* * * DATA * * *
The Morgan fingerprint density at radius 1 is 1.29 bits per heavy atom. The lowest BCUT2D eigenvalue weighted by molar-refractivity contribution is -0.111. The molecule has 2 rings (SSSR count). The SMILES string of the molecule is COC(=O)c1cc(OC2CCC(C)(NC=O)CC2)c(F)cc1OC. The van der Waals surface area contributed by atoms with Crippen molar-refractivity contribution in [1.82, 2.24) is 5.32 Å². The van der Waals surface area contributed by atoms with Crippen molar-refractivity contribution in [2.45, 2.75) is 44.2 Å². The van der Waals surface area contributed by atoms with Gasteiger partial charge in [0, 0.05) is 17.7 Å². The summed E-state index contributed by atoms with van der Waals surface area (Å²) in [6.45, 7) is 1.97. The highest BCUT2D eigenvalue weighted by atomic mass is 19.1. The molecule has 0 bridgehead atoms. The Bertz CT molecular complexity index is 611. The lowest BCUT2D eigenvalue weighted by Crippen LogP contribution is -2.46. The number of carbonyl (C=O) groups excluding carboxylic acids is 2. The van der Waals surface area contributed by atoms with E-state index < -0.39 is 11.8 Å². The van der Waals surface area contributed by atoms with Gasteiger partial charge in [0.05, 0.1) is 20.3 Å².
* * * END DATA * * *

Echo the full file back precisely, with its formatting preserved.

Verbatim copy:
The Morgan fingerprint density at radius 1 is 1.29 bits per heavy atom. The lowest BCUT2D eigenvalue weighted by molar-refractivity contribution is -0.111. The molecule has 2 rings (SSSR count). The SMILES string of the molecule is COC(=O)c1cc(OC2CCC(C)(NC=O)CC2)c(F)cc1OC. The van der Waals surface area contributed by atoms with Crippen molar-refractivity contribution in [1.82, 2.24) is 5.32 Å². The van der Waals surface area contributed by atoms with Crippen molar-refractivity contribution in [2.45, 2.75) is 44.2 Å². The van der Waals surface area contributed by atoms with Gasteiger partial charge in [0, 0.05) is 17.7 Å². The summed E-state index contributed by atoms with van der Waals surface area (Å²) in [6.45, 7) is 1.97. The highest BCUT2D eigenvalue weighted by atomic mass is 19.1. The molecule has 0 bridgehead atoms. The Bertz CT molecular complexity index is 611. The lowest BCUT2D eigenvalue weighted by Crippen LogP contribution is -2.46. The number of carbonyl (C=O) groups excluding carboxylic acids is 2. The van der Waals surface area contributed by atoms with E-state index < -0.39 is 11.8 Å². The van der Waals surface area contributed by atoms with Gasteiger partial charge in [0.05, 0.1) is 20.3 Å².